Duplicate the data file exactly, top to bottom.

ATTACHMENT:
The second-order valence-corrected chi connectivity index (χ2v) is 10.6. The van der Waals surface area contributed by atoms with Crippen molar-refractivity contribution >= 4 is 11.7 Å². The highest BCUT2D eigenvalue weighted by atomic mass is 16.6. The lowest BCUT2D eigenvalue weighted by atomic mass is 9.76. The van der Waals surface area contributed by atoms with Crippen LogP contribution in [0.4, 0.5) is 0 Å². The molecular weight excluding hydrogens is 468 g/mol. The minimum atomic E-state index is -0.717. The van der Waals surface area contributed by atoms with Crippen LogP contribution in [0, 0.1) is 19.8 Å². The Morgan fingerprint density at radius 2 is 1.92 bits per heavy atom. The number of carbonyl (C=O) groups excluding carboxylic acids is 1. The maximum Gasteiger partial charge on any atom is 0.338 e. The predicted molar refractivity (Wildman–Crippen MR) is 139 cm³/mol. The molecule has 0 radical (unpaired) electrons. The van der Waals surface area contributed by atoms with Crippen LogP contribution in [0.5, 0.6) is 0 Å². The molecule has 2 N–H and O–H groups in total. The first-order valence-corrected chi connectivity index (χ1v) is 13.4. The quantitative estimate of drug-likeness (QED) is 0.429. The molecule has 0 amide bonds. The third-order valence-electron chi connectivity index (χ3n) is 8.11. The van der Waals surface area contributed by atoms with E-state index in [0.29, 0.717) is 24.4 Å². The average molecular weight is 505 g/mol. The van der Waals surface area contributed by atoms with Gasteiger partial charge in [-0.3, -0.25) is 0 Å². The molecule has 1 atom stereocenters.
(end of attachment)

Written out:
The second-order valence-corrected chi connectivity index (χ2v) is 10.6. The van der Waals surface area contributed by atoms with Crippen molar-refractivity contribution >= 4 is 11.7 Å². The highest BCUT2D eigenvalue weighted by atomic mass is 16.6. The lowest BCUT2D eigenvalue weighted by atomic mass is 9.76. The van der Waals surface area contributed by atoms with Crippen LogP contribution in [0.4, 0.5) is 0 Å². The molecular weight excluding hydrogens is 468 g/mol. The minimum atomic E-state index is -0.717. The van der Waals surface area contributed by atoms with Crippen LogP contribution in [0, 0.1) is 19.8 Å². The Morgan fingerprint density at radius 2 is 1.92 bits per heavy atom. The number of carbonyl (C=O) groups excluding carboxylic acids is 1. The maximum Gasteiger partial charge on any atom is 0.338 e. The predicted molar refractivity (Wildman–Crippen MR) is 139 cm³/mol. The molecule has 0 radical (unpaired) electrons. The van der Waals surface area contributed by atoms with Crippen LogP contribution in [0.5, 0.6) is 0 Å². The molecule has 2 N–H and O–H groups in total. The first-order valence-corrected chi connectivity index (χ1v) is 13.4. The quantitative estimate of drug-likeness (QED) is 0.429. The molecule has 0 amide bonds. The third-order valence-electron chi connectivity index (χ3n) is 8.11. The van der Waals surface area contributed by atoms with E-state index in [0.29, 0.717) is 24.4 Å². The average molecular weight is 505 g/mol. The van der Waals surface area contributed by atoms with Gasteiger partial charge in [-0.3, -0.25) is 0 Å². The molecule has 1 atom stereocenters.